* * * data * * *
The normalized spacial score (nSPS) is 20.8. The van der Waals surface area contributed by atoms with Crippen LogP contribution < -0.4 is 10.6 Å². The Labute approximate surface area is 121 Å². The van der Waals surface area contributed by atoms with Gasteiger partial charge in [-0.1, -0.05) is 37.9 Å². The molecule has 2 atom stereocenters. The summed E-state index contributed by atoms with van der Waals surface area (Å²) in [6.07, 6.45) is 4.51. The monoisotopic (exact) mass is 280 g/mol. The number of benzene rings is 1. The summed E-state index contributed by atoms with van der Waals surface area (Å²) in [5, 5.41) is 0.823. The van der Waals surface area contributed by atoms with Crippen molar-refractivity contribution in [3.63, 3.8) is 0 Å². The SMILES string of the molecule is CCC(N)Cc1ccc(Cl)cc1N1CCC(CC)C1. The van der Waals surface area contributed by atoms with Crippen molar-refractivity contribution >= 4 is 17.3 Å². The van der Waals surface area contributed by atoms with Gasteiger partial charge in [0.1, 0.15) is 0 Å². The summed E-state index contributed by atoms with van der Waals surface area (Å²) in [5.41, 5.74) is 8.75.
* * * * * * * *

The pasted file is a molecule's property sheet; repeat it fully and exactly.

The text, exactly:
The normalized spacial score (nSPS) is 20.8. The van der Waals surface area contributed by atoms with Crippen LogP contribution < -0.4 is 10.6 Å². The Labute approximate surface area is 121 Å². The van der Waals surface area contributed by atoms with Gasteiger partial charge in [-0.1, -0.05) is 37.9 Å². The molecule has 2 atom stereocenters. The summed E-state index contributed by atoms with van der Waals surface area (Å²) in [6.07, 6.45) is 4.51. The monoisotopic (exact) mass is 280 g/mol. The number of benzene rings is 1. The summed E-state index contributed by atoms with van der Waals surface area (Å²) in [5, 5.41) is 0.823. The van der Waals surface area contributed by atoms with Crippen molar-refractivity contribution in [3.63, 3.8) is 0 Å². The SMILES string of the molecule is CCC(N)Cc1ccc(Cl)cc1N1CCC(CC)C1. The van der Waals surface area contributed by atoms with Crippen molar-refractivity contribution >= 4 is 17.3 Å². The van der Waals surface area contributed by atoms with Gasteiger partial charge in [0.1, 0.15) is 0 Å². The summed E-state index contributed by atoms with van der Waals surface area (Å²) in [5.41, 5.74) is 8.75.